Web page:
Shrine and Garden of Our Lady of Mariapocs | 409 6th Avenue
Stella, Property Development and Event Production is honored to have created this representation of an Eastern European Roadside Shrine Garden for the Cambria City National Historic District.
The prominent feature of the garden is the Shrine to Our Lady of Mariapocs. This icon of the Blessed Virgin Mary was chosen for its cultural significance and connection to the heritage of Cambria City.
The icon, originating in the city of Mariapocs, Hungary, faces the site of the former St. Emerich’s Magyar (Hungarian) Roman Catholic Church.
The original Our Lady of Mariapocs icon is also of great importance to the Carpatho-Rusyn and Byzantine Catholic people of Hungary. She is invoked for the unity of all people, but especially the Latin and Byzantine Rites of the Catholic Church, both of which are present in Cambria City. Parishioners of both parishes, St. Mary’s Byzantine Catholic and Resurrection Roman Catholic, frequent the Shrine.
Click here for information on the history of the original Icon and Shrine in Hungary.
Many of the original immigrants who founded St. Mary’s Byzantine Catholic Church were from the area of Hungary around Mariapocs. There are currently descendants of immigrants who lived in the village of Mariapocs living in our neighborhood to this day.
The sign above the gate of the garden is the city crest of Mariapocs, Hungary.
Our Lady’s Peach Tree
A very special part of the garden is Our Lady’s Peach Tree. It has become a part of the beauty of Mariapocs, dedicated to Our Lady and graced with a print of Joseph Michael Stella’s painting, The Virgin*. The white peaches are harvested and freely shared with visitors to the Shrine and churches around our region to be blessed and distributed. It symbolizes the grace of harvest and blessings being shared with others.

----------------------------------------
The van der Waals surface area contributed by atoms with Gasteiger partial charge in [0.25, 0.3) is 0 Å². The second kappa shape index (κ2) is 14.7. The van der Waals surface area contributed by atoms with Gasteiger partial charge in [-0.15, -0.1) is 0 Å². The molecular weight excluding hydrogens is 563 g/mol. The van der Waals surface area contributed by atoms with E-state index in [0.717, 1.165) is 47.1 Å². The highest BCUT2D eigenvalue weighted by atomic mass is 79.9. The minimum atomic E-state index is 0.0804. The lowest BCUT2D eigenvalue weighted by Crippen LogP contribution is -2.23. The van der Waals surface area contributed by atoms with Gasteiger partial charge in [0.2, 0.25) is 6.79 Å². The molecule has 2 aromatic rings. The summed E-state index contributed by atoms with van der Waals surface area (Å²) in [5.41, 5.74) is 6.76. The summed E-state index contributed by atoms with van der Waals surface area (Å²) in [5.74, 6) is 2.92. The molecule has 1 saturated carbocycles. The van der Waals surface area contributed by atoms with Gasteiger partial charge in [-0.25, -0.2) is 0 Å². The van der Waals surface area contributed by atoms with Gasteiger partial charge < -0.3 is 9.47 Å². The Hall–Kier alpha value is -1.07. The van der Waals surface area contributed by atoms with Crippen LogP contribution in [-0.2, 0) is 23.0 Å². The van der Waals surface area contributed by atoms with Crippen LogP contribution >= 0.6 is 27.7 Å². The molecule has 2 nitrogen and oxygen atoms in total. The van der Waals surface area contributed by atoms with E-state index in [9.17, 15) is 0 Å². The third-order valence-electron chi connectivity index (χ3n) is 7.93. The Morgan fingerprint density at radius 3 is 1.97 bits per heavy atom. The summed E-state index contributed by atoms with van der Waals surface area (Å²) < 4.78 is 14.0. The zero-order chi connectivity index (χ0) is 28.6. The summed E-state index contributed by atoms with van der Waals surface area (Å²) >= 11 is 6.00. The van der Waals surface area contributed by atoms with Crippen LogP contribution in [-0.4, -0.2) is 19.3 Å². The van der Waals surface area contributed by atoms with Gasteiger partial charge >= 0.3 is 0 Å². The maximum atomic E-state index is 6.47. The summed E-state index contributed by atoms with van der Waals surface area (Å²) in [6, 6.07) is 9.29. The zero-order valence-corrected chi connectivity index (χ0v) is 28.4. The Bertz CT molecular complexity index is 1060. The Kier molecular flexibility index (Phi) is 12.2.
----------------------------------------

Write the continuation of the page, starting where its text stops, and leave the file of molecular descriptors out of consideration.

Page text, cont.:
In 2019, over 1000 peaches came from the tree. While a late frost killed the peach buds in 2020, the tree produced three offspring that are now being nurtured to create a row of Our Lady’s Peaches.
*The Virgin is a painting that enshrines the Blessed Mother with peach blossoms and other flowers. The artist’s name is special since it shares our company’s namesake, Stella, and her husband’s name, Michael Joseph. A sign of things that are meant to be.
The Grotto of the Infant Jesus of Prague
The Infant of Prague is a cherished devotion across many cultures. Inspired by a visit to the Grotto of the Redemption in West Bend, Iowa, this grotto has been lovingly built and created from a myriad of bricks, rocks and glass from various important buildings and locations, including the Casimir Cultural Center (the former St. Casimir’s Polish Catholic Church), the former St. Brigid’s Catholic School in Lilly, and brick that survived the fire at St. Brigid’s Catholic Church, Lilly in 1971.
The Mariapocs Garden and Shrine is located at 409 6th Avenue in the heart of Cambria City.
It is open 24 hours a day, 7 days a week, 365 days a year.
Many have found the Shrine as a place of prayer, meditation and peace. It is our hope that you visit and find the same.
Holy Rosary is recited every Thursday at 6pm, weather permitting.
Special Days of Prayer are observed at the Shrine. Please download our schedule for dates and times.
*COVID-19 PANDEMIC UPDATE*
Updated: April 2, 2020
Our 2020 Event Season will be conducted on a date by date schedule. We reserve the right to cancel/alter any events due to recommendations of the CDC, Pennsylvania Department of Health, the Governor’s Office and all Federal and State regulations determining the functioning of social gatherings.
Thank you for your support and understanding.
*As of April 2, 2020, Holy Rosary will NOT be conducted as a public gathering until further notice.
The Shrine is privately owned, but open to the public. It is our gift to the community and our way to honor the Blessed Mother and thank her for her constant presence and protection over our lives and our work.
“In dangers, in doubts, in difficulties, think of Mary, call upon Mary. Let not her name depart from thy lips, never suffer it to leave thy heart.” – St. Bernard